Statement of Jerry Slominski
IDFA Senior Vice President for Legislative Affairs and Economic Policy
Encouraging Farm Bill Conferees to Accept the House Dairy Title

"IDFA looks forward to a successful completion of a new farm bill and strongly encourages the Conference Committee to accept the House dairy language and to include its provisions in the final bill. Milk prices would significantly increase and jobs will be lost if the Senate prevails over the House on this issue. The conference should follow the lead of the House of Representatives, which rejected this controversial new dairy program to impose milk quotas on dairy farmers by a more than two to one margin -- 291-135 -- including almost half of the House Democrats. Including a proposal that was rejected with such a strong and rare bipartisan vote makes little sense if conferees truly want to get a farm bill passed yet this year.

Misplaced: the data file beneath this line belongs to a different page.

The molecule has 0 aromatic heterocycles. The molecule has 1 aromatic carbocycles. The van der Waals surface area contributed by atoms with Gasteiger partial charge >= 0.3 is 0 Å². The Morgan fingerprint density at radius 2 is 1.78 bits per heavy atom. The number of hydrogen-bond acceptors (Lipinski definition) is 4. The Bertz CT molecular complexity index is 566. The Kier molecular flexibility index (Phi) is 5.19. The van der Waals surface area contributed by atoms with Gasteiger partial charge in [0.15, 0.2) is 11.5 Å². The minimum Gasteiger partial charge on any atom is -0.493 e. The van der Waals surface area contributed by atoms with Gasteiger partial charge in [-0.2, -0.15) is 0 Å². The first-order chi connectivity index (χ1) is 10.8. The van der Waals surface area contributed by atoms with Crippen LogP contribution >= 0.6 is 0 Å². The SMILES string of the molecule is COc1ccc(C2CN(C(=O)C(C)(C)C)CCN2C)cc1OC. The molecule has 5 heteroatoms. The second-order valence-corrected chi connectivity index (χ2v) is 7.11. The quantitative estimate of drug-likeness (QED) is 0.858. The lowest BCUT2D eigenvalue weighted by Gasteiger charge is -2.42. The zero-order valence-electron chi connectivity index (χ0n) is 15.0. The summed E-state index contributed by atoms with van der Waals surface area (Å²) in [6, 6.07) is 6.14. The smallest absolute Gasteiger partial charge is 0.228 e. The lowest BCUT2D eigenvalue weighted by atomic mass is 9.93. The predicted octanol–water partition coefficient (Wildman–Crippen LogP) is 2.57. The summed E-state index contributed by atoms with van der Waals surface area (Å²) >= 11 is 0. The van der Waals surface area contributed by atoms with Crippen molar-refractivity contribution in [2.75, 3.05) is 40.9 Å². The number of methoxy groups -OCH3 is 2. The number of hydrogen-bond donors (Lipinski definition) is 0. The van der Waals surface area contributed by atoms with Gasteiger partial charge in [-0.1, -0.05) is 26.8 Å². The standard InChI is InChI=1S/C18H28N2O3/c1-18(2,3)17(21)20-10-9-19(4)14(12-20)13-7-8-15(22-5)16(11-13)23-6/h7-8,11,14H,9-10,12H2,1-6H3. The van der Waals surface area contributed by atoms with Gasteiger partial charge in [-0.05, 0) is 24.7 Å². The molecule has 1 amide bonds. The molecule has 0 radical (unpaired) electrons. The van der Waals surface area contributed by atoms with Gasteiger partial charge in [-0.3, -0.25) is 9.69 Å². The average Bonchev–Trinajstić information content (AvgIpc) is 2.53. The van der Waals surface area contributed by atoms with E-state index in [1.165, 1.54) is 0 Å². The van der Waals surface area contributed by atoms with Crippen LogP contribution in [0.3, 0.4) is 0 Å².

"The Senate's version of the farm bill includes a new "dairy stabilization program" that was decisively rejected by the House and according to the Congressional Research Service, is designed to raise milk prices. It is a hidden tax on our nation's more than 47 million people who receive Supplemental Nutrition Assistance Program (SNAP) and would reduce their ability to meet USDA nutrition guidelines, which recommend three servings of dairy products per day. The Senate's proposal to increase milk prices could erode SNAP recipients' ability to meet dairy nutrition recommendations by as much as $1.9 billion, which is equal to a nearly 50 percent increase in the SNAP cuts already included in the Senate bill. The incorrectly named stabilization program will also put the brakes on dairy export growth at a cost of thousands of new jobs.

"The House dairy title strongly supports our nation's 50,000 dairy farmers by including a new and effective revenue insurance program that will help them when prices drop. The House title more effectively targets benefits to small producers and costs about the same as the Senate dairy title. By eliminating the controversial and divisive stabilization program, the House language is a compromise approach that should be retained in the final bill."

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